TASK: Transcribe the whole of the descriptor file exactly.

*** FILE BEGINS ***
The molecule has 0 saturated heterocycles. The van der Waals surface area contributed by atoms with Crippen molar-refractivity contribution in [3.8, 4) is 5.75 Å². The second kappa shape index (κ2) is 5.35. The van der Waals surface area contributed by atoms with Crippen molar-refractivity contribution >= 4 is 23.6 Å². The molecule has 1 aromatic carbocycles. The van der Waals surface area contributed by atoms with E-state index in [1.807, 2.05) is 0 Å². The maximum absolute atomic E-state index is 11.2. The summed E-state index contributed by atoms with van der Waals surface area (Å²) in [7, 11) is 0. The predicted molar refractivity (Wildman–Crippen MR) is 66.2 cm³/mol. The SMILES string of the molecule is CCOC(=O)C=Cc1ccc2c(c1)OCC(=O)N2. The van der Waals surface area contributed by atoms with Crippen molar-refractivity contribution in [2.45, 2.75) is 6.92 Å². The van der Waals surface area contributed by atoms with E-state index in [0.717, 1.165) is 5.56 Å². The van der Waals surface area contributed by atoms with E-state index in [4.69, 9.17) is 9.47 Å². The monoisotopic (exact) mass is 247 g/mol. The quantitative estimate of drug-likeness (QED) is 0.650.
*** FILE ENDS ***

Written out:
The molecule has 0 saturated heterocycles. The van der Waals surface area contributed by atoms with Crippen molar-refractivity contribution in [3.8, 4) is 5.75 Å². The second kappa shape index (κ2) is 5.35. The van der Waals surface area contributed by atoms with Crippen molar-refractivity contribution >= 4 is 23.6 Å². The molecule has 1 aromatic carbocycles. The van der Waals surface area contributed by atoms with E-state index in [1.807, 2.05) is 0 Å². The maximum absolute atomic E-state index is 11.2. The summed E-state index contributed by atoms with van der Waals surface area (Å²) in [7, 11) is 0. The predicted molar refractivity (Wildman–Crippen MR) is 66.2 cm³/mol. The SMILES string of the molecule is CCOC(=O)C=Cc1ccc2c(c1)OCC(=O)N2. The van der Waals surface area contributed by atoms with Crippen molar-refractivity contribution in [2.45, 2.75) is 6.92 Å². The van der Waals surface area contributed by atoms with E-state index in [0.717, 1.165) is 5.56 Å². The van der Waals surface area contributed by atoms with E-state index in [4.69, 9.17) is 9.47 Å². The monoisotopic (exact) mass is 247 g/mol. The quantitative estimate of drug-likeness (QED) is 0.650.